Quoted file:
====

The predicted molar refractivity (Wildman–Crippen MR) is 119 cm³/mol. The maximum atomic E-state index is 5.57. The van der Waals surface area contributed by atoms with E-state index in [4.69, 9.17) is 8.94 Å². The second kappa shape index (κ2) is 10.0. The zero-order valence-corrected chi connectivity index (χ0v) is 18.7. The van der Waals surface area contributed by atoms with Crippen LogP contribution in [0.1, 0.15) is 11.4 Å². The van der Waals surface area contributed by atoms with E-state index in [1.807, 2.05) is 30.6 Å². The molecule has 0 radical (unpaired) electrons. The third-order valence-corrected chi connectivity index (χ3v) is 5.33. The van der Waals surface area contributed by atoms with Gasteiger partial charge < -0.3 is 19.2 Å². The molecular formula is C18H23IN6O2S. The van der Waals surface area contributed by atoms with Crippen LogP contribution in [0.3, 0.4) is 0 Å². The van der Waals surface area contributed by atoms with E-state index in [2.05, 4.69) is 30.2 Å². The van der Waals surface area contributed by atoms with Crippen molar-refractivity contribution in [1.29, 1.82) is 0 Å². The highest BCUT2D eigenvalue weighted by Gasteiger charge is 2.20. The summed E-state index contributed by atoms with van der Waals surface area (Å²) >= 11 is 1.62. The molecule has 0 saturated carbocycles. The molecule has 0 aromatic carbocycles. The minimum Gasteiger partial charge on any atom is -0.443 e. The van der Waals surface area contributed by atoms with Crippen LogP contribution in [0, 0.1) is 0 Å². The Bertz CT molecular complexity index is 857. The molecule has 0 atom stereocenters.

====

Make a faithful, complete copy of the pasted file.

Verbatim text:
The predicted molar refractivity (Wildman–Crippen MR) is 119 cm³/mol. The maximum atomic E-state index is 5.57. The van der Waals surface area contributed by atoms with E-state index in [4.69, 9.17) is 8.94 Å². The second kappa shape index (κ2) is 10.0. The zero-order valence-corrected chi connectivity index (χ0v) is 18.7. The van der Waals surface area contributed by atoms with Crippen LogP contribution in [0.1, 0.15) is 11.4 Å². The van der Waals surface area contributed by atoms with E-state index in [1.807, 2.05) is 30.6 Å². The molecule has 0 radical (unpaired) electrons. The third-order valence-corrected chi connectivity index (χ3v) is 5.33. The van der Waals surface area contributed by atoms with Gasteiger partial charge < -0.3 is 19.2 Å². The molecular formula is C18H23IN6O2S. The van der Waals surface area contributed by atoms with Crippen LogP contribution in [0.3, 0.4) is 0 Å². The van der Waals surface area contributed by atoms with E-state index in [2.05, 4.69) is 30.2 Å². The van der Waals surface area contributed by atoms with Crippen molar-refractivity contribution in [1.29, 1.82) is 0 Å². The highest BCUT2D eigenvalue weighted by Gasteiger charge is 2.20. The summed E-state index contributed by atoms with van der Waals surface area (Å²) >= 11 is 1.62. The molecule has 0 saturated carbocycles. The molecule has 0 aromatic carbocycles. The minimum Gasteiger partial charge on any atom is -0.443 e. The van der Waals surface area contributed by atoms with Crippen LogP contribution in [0, 0.1) is 0 Å². The Bertz CT molecular complexity index is 857. The molecule has 0 atom stereocenters.